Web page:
Miami-Dade schools have faced tight budgets in recent years, while some students grapple with issues like homelessness, hunger and family instability. Education-focused nonprofits have stepped into the breach, providing classroom instruction, mentoring and other services.
“We do teaching and learning well, but a lot of nonprofits fill in the gaps in order to develop the whole child,” says Nikolai Vitti, outgoing head of Miami-Dade Public Schools’ education transformation office.
Here’s a look at the ways in which those efforts can transform mentors and teachers as well as students.
City Year combats high dropout rates by focusing on the ABCs: attendance, behavior and course performance. Researchers say that if just one of those factors is off track at the sixth grade level, a student is 25 percent less likely to graduate.
Launched in Miami-Dade in 2008 with 82 members in eight schools, City Year has grown to 185 members working in 15 schools. The national group, which was started in 1988 by two Harvard law graduates, recruits recent college graduates to spend a year of service.
These mentors, wearing signature red jackets, tutor students, call their homes when they miss school and organize mentoring sessions and community projects.
“We’re able to serve the whole school by serving the whole child,” says Saif Ishoof, executive director.
Last year, Luis Sierra, 23, returned to his alma mater, Miami Jackson Senior High in Allapattah, for City Year. After graduating from the University of Miami, the sociology major put graduate school on hold to serve on a 10-member team coordinating after-school activities at Jackson. By May, he says, some of his students were boasting better report cards.
“It gave me a bigger sense of purpose when it comes to mentorship,” says Sierra, who is now a graduate student in education administration at Florida International University.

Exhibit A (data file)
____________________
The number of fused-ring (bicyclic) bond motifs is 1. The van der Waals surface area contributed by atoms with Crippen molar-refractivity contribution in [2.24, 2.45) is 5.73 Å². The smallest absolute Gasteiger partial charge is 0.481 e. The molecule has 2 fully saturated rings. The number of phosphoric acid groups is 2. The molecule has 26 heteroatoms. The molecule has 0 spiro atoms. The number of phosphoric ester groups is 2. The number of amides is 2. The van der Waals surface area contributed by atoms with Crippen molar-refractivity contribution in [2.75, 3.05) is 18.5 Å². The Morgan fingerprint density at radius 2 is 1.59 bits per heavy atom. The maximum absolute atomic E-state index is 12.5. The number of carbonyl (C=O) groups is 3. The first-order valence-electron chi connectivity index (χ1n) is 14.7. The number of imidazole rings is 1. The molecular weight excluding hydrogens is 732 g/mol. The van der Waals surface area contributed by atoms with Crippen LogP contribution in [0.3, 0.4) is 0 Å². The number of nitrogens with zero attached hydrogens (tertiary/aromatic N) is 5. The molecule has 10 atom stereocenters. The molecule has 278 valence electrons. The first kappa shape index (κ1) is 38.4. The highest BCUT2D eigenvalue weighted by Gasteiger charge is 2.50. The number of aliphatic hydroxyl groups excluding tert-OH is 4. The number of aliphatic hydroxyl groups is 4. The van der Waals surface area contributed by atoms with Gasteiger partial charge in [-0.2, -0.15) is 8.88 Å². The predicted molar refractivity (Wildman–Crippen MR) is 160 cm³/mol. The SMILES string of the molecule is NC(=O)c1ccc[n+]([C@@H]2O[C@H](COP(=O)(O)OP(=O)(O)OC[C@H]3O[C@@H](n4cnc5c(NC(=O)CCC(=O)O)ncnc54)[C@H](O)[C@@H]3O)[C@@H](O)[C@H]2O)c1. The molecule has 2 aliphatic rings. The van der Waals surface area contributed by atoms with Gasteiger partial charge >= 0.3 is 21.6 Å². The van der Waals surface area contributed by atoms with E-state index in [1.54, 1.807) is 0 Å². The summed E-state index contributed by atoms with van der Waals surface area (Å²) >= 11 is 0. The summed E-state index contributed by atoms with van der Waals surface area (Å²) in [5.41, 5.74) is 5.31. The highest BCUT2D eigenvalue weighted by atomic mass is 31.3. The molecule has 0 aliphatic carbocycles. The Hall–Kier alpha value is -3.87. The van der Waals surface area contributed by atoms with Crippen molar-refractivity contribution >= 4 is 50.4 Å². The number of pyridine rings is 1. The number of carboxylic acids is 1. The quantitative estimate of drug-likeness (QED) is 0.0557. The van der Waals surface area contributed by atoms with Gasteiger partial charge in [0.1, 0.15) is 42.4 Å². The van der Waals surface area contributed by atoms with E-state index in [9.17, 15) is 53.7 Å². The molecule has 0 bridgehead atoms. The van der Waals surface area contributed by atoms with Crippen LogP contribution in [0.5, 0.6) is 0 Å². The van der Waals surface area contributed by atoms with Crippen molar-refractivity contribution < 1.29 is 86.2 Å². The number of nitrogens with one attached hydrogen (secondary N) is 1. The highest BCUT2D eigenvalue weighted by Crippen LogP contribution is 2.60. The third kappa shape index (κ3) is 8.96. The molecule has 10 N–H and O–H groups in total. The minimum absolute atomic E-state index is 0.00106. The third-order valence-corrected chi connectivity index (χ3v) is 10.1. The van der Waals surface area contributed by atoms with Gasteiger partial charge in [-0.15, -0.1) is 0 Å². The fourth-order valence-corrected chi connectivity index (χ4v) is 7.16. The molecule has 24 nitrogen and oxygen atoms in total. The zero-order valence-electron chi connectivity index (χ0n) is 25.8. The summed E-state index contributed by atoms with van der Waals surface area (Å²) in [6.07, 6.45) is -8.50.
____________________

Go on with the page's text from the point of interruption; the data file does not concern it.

Budget: $6.3 million including $2.5 million in private-sector donations, $2 million from AmeriCorps’ competitive grant process and $1.8 million in federal school improvement grant money.
Impact: Last school year, 74 percent of students tutored by City Year improved their reading fluency, 53 percent made significant gains in reading and 55 percent improved math skills.
Abused children, homeless teens and other young people in crisis find emergency help at Miami Bridge Youth & Family Service, a 27-year-old nonprofit that runs shelters in Miami and Homestead. No matter the type of emergency, says executive director Mary Andrews, education is a priority and part of the solution.
“When a child is enrolled, it’s a real positive reinforcement,” Andrews says.
In partnership with Miami-Dade County Public Schools, Miami Bridge offers academic advising along with services like therapy and life-skill training. Students, who stay at the shelters and average of 30 to 45 days, attend school at the Bridge campus, their neighborhood school, a charter school or via a GED program or virtual school.
The group’s director of education, Gayle Kofsky, weighs what program would be the best fit. For example, a teen who has failed a high school grade multiple times may do best in a GED program.
Budget: $3.19 million, including $2 million from state government grants and contracts, $365,040 from program services and $272,168 from local grants.